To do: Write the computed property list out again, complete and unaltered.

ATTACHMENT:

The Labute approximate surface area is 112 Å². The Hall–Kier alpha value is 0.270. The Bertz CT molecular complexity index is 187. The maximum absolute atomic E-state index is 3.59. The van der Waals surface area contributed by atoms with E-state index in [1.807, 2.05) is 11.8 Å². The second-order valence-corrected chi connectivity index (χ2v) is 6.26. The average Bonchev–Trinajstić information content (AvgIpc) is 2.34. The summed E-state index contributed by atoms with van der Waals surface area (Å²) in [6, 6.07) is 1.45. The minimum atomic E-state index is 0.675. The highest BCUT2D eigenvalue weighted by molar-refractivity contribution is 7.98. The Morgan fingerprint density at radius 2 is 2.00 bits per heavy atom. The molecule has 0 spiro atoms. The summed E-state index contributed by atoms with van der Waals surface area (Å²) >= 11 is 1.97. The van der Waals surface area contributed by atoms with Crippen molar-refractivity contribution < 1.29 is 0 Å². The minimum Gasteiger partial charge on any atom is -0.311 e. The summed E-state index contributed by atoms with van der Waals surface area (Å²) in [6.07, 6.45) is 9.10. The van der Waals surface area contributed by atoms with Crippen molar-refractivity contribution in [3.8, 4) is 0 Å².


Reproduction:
The Labute approximate surface area is 112 Å². The Hall–Kier alpha value is 0.270. The Bertz CT molecular complexity index is 187. The maximum absolute atomic E-state index is 3.59. The van der Waals surface area contributed by atoms with E-state index in [1.807, 2.05) is 11.8 Å². The second-order valence-corrected chi connectivity index (χ2v) is 6.26. The average Bonchev–Trinajstić information content (AvgIpc) is 2.34. The summed E-state index contributed by atoms with van der Waals surface area (Å²) in [6, 6.07) is 1.45. The minimum atomic E-state index is 0.675. The highest BCUT2D eigenvalue weighted by molar-refractivity contribution is 7.98. The Morgan fingerprint density at radius 2 is 2.00 bits per heavy atom. The molecule has 0 spiro atoms. The summed E-state index contributed by atoms with van der Waals surface area (Å²) >= 11 is 1.97. The van der Waals surface area contributed by atoms with Crippen molar-refractivity contribution < 1.29 is 0 Å². The minimum Gasteiger partial charge on any atom is -0.311 e. The summed E-state index contributed by atoms with van der Waals surface area (Å²) in [6.07, 6.45) is 9.10. The van der Waals surface area contributed by atoms with Crippen molar-refractivity contribution in [3.8, 4) is 0 Å².